So many things can turn a flight home into the Travel Day from Hell.
An impenetrable traffic jam at rental car return. The ticket counter line that snakes forward an inch every 10 minutes. That confusing sign that sends you to some remote corner of an unfamiliar airport.
All that could have happened Monday as about 32,000 travelers — 10,000 more than on a typical day — descended upon Tampa International Airport to get out of town after Super Bowl XLIII. By all accounts, it didn't.
Southwest and Delta Air Lines, the airport's two largest carriers, had ticket counters open by 3:30 a.m. to check in the day's first fliers. The Transportation Security Administration brought dozens of officers from Orlando, so all 27 security screening lines were open at peak times.
That morning, officers and airline agents at Airside F handled 2,400 passengers in three hours — as many as pass through in a normal eight-hour shift.
Sure, travelers had personal crises, like always. Steeler faithful Dan and Edith Petrella tried to check in for their charter flight that was leaving from St. Petersburg-Clearwater International.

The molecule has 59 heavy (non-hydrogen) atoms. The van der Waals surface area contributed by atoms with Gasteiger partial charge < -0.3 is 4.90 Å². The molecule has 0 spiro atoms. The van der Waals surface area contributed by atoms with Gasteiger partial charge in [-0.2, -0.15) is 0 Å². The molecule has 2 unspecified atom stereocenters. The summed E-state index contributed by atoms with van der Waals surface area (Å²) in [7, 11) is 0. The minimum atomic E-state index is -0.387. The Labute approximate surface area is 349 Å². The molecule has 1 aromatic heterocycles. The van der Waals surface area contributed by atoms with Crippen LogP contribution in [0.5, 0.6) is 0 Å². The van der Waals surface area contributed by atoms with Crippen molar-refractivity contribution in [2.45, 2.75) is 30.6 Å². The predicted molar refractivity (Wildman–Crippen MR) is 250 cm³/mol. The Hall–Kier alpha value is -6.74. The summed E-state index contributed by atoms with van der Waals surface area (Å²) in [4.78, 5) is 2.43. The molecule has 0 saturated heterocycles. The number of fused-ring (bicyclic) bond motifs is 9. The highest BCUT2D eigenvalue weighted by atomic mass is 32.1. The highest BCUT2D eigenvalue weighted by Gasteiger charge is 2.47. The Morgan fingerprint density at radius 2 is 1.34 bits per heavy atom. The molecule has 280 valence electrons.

A guy named Matthew from Connecticut asked if he could fly without a government-issued ID — his driver's license, which disappeared Friday night at the Seminole Hard Rock Casino. No problem. Just expect a quick computer background check and some extra screening.
Maybe it's not news when Tampa International works like it should, for busy high-profile events or routine travel. But you've got to credit the airport staff for careful planning and attention to detail.
That struck me a few months ago in the parking garage over the main terminal. The clock by the elevators read a couple of hours late. Instead of letting the broken clock confuse passengers, workers covered it with a sign informing travelers it was out of order and would be fixed soon.
Think you would see that at Miami International or JFK?
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A followup to last week's column about the proposed Passenger Bill of Rights. Continental Airlines said last week it adopted a key piece of the bill: allowing passengers to leave a plane that's been stuck on the tarmac for three hours or more.
Continental will "try to accommodate those who wish to deplane using air stairs or returning to the gate," the airline said. Not as strong as the legislation, but it seems like progress on the dicey issue.
Steve Huettel can be reached at email@example.com or (813) 226-3384.